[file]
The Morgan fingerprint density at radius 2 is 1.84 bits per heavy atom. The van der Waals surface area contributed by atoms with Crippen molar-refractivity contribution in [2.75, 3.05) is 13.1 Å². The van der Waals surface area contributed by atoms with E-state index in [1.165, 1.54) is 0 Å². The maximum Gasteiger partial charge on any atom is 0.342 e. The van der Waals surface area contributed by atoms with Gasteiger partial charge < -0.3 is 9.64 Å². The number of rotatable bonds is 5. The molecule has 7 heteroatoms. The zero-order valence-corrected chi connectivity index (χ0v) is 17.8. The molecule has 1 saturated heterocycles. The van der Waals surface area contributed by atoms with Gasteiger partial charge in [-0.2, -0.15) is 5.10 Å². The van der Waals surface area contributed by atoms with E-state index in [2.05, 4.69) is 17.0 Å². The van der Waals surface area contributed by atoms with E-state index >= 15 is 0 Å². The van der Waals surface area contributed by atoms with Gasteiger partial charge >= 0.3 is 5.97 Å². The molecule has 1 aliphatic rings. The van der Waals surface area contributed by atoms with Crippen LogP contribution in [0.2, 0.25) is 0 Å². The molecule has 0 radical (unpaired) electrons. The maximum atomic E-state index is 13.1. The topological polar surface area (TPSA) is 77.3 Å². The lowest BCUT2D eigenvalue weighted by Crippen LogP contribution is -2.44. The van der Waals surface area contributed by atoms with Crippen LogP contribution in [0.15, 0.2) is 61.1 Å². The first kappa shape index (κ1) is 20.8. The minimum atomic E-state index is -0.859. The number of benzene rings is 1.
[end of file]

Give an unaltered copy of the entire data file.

The Morgan fingerprint density at radius 2 is 1.84 bits per heavy atom. The van der Waals surface area contributed by atoms with Crippen molar-refractivity contribution in [2.75, 3.05) is 13.1 Å². The van der Waals surface area contributed by atoms with E-state index in [1.165, 1.54) is 0 Å². The maximum Gasteiger partial charge on any atom is 0.342 e. The van der Waals surface area contributed by atoms with Gasteiger partial charge < -0.3 is 9.64 Å². The number of rotatable bonds is 5. The molecule has 7 heteroatoms. The zero-order valence-corrected chi connectivity index (χ0v) is 17.8. The molecule has 1 saturated heterocycles. The van der Waals surface area contributed by atoms with Gasteiger partial charge in [-0.2, -0.15) is 5.10 Å². The van der Waals surface area contributed by atoms with E-state index in [2.05, 4.69) is 17.0 Å². The van der Waals surface area contributed by atoms with E-state index >= 15 is 0 Å². The van der Waals surface area contributed by atoms with Gasteiger partial charge >= 0.3 is 5.97 Å². The molecule has 1 aliphatic rings. The van der Waals surface area contributed by atoms with Crippen LogP contribution in [0.2, 0.25) is 0 Å². The molecule has 0 radical (unpaired) electrons. The maximum atomic E-state index is 13.1. The topological polar surface area (TPSA) is 77.3 Å². The lowest BCUT2D eigenvalue weighted by Crippen LogP contribution is -2.44. The van der Waals surface area contributed by atoms with Crippen LogP contribution in [0.15, 0.2) is 61.1 Å². The first kappa shape index (κ1) is 20.8. The minimum atomic E-state index is -0.859. The number of benzene rings is 1.